Provisioning pro-tips: Prep is important

A well-stocked food locker will have plenty of staples on hand like salt, pepper, tea, coffee and sugar. Photo by Ali Wisch Fabre

July 2022

By Jean Kerr

Some years ago, I was asked to plan the provisioning for a transatlantic crossing. The boat was an older Bristol 40, and the duration was two to three or maybe four weeks. I asked the owner/captain if he could be more precise than that. He said no. And fair enough, there are so many variables in that sort of passage that it’s anyone’s guess.

I asked if he knew whether he would have three or four additional crew members. He wouldn’t know until a couple of days before departure. Do they have any food allergies, sensitivities or aversions? “Well, how would I know that?” he replied.

There are a few object lessons here, even for a weekend jaunt with friends, but particularly if you are sailing with people you don’t know well, or planning a longer cruise. Some vessels have galleys with refrigeration, ovens and microwaves, but not all. My cruising days involved a two-burner kerosene stove and an old-fashioned ice box.

1. Plan ahead. Days ahead, not hours ahead. I actually have this weird little ritual of walking through the steps from the time you get aboard, to serving drinks and dinner, to breakfast and lunch if you are overnighting. And ongoing meals if you are going to be out for a longer period of time.

2. Make lists. Not just shopping lists but menu lists, tasks, stuff to pick up on the way to the boat, like ice. If you have refrigeration, that’s great, but if you are relying on a cooler or icebox, buy blocks of ice if you can. They last much longer. You can always chip off pieces when your cubes are gone.

3. Try to chill or freeze everything you can before putting on ice. Things will stay cooler, and your ice will last longer. You can always buy cubes and stow them in a smaller cooler for convenience during cocktail hour.

4. Ask your guests/crew members what their dietary needs and preferences are. Make a plan and cook or assemble things ahead of time whenever possible.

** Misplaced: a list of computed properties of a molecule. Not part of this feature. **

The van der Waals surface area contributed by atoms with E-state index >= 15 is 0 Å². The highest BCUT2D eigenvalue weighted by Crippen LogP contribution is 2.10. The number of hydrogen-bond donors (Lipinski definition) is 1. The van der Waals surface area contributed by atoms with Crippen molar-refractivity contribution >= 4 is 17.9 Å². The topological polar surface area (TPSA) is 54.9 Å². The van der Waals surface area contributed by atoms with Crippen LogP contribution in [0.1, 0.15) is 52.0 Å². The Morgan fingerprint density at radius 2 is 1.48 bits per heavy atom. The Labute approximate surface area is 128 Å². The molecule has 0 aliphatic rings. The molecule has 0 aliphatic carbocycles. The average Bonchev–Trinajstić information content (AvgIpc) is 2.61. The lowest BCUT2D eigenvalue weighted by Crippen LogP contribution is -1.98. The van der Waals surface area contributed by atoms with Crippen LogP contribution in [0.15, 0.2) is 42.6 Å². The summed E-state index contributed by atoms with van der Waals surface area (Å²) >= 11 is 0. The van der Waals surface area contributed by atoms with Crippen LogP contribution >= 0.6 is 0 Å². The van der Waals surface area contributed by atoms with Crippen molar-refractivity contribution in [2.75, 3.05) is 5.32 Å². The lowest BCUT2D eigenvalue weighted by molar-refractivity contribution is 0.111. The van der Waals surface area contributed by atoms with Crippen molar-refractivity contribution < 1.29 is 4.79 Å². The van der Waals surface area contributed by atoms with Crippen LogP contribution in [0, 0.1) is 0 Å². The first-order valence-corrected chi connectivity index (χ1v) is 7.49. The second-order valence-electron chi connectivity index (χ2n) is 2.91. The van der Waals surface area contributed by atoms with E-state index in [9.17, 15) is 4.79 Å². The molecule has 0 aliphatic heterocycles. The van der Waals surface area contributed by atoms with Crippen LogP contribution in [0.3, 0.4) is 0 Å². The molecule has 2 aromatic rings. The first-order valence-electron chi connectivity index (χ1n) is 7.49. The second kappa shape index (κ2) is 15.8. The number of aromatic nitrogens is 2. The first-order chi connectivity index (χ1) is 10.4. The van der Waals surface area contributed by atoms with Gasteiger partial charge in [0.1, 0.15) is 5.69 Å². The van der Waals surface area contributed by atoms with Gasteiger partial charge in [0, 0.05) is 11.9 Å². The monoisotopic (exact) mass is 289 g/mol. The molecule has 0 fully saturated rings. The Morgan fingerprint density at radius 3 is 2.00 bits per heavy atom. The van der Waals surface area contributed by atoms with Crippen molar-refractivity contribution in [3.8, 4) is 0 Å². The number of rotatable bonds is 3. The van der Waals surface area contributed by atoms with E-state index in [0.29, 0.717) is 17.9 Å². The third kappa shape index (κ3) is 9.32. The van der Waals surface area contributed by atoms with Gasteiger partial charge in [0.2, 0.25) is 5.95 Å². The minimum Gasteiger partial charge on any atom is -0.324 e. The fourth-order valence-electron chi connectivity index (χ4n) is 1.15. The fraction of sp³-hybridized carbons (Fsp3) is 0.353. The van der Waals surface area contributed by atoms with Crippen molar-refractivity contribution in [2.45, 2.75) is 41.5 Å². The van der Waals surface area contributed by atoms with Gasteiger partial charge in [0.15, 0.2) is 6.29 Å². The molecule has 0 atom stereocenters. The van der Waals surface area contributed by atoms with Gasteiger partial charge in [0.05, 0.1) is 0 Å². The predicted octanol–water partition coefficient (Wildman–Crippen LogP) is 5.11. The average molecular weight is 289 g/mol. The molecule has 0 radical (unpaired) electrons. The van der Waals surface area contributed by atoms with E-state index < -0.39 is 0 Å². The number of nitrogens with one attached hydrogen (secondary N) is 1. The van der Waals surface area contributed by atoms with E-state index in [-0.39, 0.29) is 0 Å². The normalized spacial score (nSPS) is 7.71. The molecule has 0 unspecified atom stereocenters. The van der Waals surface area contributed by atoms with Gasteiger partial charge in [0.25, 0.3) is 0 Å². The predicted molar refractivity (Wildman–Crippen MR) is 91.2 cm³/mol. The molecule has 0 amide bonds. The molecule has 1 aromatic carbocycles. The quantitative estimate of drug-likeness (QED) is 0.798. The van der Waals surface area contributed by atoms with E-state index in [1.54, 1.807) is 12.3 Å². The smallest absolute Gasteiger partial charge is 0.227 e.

5. Keep staples on hand: salt, pepper, tea, coffee, sugar, long life milk, crackers, peanut butter, etc.

6. Pack food in tight, sealable containers or invest (they cost between $20 and $30) in a vacuum sealing appliance. If properly sealed this kind of packaging will help your food last longer and take up less space in your cooler or icebox.

7. If you plan to be in ports where there are restaurants and food stores, you’re golden. But the best laid plans especially when it comes to boating can pretty easily go awry. The restaurants are full, the store is a mile away, there aren’t any moorings or slips available. You know. The usual stuff.

8. A great batch of chili or a hearty soup like the pasta fagioli recipe above with bread and a salad is likely to please most people as a lunch or dinner. Not only are these simple do ahead meals, they are actually better after a day or two.

9. Have “hand food” on hand. By this I mean apples and peanut butter, crackers, olives, cold cuts, pre sliced cheeses. If things get bumpy along the way, you can hand things up to your crew to nosh on and get out of the galley. I am not prone to seasickness, but certain conditions drive me above deck pretty quickly.

Jean Kerr is the author of four cookbooks, including, “Mystic Seafood” and “Maine Windjammer Cooking.” She is the former editor of Northeast Flavor Magazine and a regular contributor to Cruising World.

Pasta Fagioli

If you can prep the veggies and parboil the pasta ahead of time, this will come together very easily. I like to use the unbreakable boxed stock available in the soup aisle if I’ve been too lazy to make my own.

  • 3 tablespoons olive oil
  • 1 large yellow onion, chopped
  • 2 large carrots, chopped
  • 1 medium green pepper chopped
  • 3 garlic cloves smashed (you can also use 1 tablespoon minced garlic frozen or from a jar)
  • 1-28 ounce can of good quality crushed or chopped tomatoes
  • 1 tablespoon Italian seasoning
  • 1 quart of good quality reduced sodium vegetable or chicken stock
  • 10 ounces of orzo
  • 1-14 ounce can of cannellini beans
  • Grated Parmesan and Italian seasoning for garnish


In a large stockpot or Dutch oven, heat the olive oil until shimmering. Sauté onion, carrots, pepper and garlic until soft, about 3 minutes. Be sure not to let the garlic brown.

Add the stock and tomatoes and bring to a simmer. Add pasta and cook for 5-7 minutes until al dente or to taste. Add beans, bring back to simmer, turn heat off and allow to rest for a few minutes before serving.

Serve in large bowls with dried or fresh herbs and grated Parmesan on top. (A chunk of parmesan doesn’t need to be refrigerated and will keep well.)

Serves 6

NOTE: You can make the base ahead of time and add pasta and beans the next day.